"No reason," Ben finally says.

"Fair enough. If you'd like to take a shower, there are towels in the hall closet."

"Thanks."

Under the hot stream, it occurs to Benjamin that he can feel once more. He feels relaxed, a little sleepy, and rather hungry. After washing off the dust of the road, he towels off and finds a new suit next to the pile of rags he walked in with. He puts it on; it fits perfectly.

"So," Cameron asks at the table, "Did you have a good walk?"

"Yes, I suppose I did."

"That's good. And are you ready to help us?"

"I - " Ben pauses. "I did a whole lot of harm to a whole lot of people, Cam. I really feel awful about that. I don't - I don't know what I can do."

"Hey," Pleasance puts a hand on Benjamin's shoulder. "Listen, it's OK. Well, I mean, it's not OK, but it will be. Nobody's died yet. Not that we know about, anyway."

"I hope so."

"Everybody makes mistakes, Mister Gleck," Douglas says. "The trick is to see what you can learn from them."

"Yeah. Still - I wish I didn't have to learn this one the hard way."

"Well, sometimes that's just what needs to happen."

"I guess."

"So," Alvina chimes in, "Where are all these people, anyway?" Ben breathes deeply, blinks slow.

"I pretty much made them into brains in vats, sent them on a bad trip in their own minds, and flung them out into the darkness between the stars. I remember the vectors I sent them on, and about their times, but - well, I'm not too sure on some of the earlier ones. There were a lot of them."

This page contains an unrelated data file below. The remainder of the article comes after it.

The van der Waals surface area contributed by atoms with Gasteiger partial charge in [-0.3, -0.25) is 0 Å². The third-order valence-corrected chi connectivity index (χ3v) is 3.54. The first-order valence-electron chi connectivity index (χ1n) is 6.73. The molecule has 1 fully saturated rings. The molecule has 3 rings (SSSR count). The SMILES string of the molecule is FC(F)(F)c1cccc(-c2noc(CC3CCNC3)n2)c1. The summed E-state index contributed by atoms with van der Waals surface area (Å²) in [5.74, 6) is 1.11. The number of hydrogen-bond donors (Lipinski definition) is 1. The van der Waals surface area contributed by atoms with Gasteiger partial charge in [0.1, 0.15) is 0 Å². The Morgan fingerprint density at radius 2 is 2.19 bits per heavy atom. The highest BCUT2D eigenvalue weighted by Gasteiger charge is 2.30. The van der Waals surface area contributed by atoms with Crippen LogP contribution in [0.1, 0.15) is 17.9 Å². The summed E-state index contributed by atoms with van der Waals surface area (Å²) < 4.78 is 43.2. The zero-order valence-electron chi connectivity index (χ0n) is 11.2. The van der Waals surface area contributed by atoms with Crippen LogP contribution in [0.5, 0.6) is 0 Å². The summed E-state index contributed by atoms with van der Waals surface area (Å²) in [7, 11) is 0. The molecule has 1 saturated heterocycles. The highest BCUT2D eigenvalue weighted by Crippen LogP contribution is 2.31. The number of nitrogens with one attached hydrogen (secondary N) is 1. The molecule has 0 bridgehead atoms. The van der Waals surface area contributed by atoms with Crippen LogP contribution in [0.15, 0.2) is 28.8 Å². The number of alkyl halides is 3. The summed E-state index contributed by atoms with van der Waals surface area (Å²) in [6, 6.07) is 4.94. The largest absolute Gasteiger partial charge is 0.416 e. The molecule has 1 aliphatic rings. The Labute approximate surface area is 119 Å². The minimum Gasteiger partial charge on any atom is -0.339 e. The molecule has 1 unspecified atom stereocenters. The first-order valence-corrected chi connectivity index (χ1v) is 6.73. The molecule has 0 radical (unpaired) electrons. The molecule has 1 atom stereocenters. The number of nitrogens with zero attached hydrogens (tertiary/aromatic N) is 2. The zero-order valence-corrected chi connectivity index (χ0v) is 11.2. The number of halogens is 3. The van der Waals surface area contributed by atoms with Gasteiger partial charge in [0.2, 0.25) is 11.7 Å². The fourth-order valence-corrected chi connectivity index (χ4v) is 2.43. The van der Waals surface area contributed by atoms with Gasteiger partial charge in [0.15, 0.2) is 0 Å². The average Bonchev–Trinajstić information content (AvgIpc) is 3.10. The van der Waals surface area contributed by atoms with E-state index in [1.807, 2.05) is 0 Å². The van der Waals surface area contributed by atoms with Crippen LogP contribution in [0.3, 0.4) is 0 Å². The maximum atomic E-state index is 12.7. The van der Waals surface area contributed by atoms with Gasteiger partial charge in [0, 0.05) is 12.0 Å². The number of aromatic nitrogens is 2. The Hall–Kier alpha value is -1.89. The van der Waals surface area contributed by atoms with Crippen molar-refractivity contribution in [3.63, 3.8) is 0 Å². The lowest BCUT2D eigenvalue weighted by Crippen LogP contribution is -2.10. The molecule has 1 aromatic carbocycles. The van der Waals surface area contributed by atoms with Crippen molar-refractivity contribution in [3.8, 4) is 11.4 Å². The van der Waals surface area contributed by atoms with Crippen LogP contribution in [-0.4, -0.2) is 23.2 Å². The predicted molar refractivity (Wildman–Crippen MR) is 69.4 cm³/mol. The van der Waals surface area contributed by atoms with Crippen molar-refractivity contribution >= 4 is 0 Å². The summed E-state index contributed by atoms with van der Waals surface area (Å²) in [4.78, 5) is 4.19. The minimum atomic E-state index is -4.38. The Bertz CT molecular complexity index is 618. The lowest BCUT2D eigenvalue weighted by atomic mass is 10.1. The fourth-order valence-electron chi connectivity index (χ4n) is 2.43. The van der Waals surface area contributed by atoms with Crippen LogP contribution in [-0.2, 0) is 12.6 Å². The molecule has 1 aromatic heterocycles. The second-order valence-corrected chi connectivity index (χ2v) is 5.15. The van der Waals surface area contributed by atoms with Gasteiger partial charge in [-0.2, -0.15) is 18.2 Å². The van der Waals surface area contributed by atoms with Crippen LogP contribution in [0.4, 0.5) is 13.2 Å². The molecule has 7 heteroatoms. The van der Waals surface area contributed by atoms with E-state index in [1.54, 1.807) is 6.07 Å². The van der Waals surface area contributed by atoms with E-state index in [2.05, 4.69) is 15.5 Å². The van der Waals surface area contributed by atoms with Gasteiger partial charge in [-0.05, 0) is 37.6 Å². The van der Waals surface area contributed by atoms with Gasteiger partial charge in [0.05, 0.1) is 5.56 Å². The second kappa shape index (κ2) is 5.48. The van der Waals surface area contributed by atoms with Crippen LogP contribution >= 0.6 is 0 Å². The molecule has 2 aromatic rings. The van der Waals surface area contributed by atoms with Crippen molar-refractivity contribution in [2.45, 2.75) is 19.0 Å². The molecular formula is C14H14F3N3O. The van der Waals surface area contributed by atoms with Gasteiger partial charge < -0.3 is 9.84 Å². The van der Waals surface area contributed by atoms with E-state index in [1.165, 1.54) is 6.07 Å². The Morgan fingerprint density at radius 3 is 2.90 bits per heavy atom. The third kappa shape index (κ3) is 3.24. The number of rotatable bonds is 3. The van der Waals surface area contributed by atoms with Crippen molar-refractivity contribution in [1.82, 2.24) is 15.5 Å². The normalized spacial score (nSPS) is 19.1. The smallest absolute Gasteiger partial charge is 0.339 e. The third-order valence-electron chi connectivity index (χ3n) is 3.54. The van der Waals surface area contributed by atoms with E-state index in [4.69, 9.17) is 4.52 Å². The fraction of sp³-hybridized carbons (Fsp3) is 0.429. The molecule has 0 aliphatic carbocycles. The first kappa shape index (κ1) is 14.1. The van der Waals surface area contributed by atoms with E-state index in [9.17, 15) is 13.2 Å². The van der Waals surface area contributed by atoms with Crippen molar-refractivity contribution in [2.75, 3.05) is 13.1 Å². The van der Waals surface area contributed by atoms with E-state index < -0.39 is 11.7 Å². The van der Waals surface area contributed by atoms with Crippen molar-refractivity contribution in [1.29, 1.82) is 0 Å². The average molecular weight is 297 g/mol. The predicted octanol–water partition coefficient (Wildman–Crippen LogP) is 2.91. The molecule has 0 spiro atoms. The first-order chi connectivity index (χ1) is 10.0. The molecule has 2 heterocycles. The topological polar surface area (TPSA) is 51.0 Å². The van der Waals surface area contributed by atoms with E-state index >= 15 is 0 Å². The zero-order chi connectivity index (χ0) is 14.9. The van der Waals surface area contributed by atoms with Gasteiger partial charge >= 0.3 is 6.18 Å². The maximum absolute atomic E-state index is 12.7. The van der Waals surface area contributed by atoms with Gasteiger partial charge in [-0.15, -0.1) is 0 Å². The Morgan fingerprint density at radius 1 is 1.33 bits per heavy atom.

"It's OK," she says, "We've got time."

"Yeah, I guess we do," he replies. "Hoo, boy. This is going to be a lot of work."

"Yes, it is," Douglas says. "And it won't end just by finding them - I don't expect that very many of these folks will be in quite as good a shape as our friend Cameron, here. We really have our work cut out for us. But it's work worth doing."

Benjamin nods, chokes back some tears. He has behaved in a very un-Christian fashion, just trying to do what was right. He realizes now that some of his ideas were rather strange - and if only he had taken the time to weigh the consequences if he was wrong, then maybe - no, no good can come of this. He did what he did, and now he has to deal with that. He's a very different person now. He closes his eyes, counts to ten, takes a couple of deep breaths.

"You still with us, buddy," Alvina asks after a few moments.

"Yeah," Benjamin replies. "It's just hard. Reconciling what I did with who I am now. It just seems so foreign. I don't know what I was thinking - I guess I got carried away."

"I think you'll be all right," Douglas says with a nod. "Welcome back to the civilization game, Mister Gleck."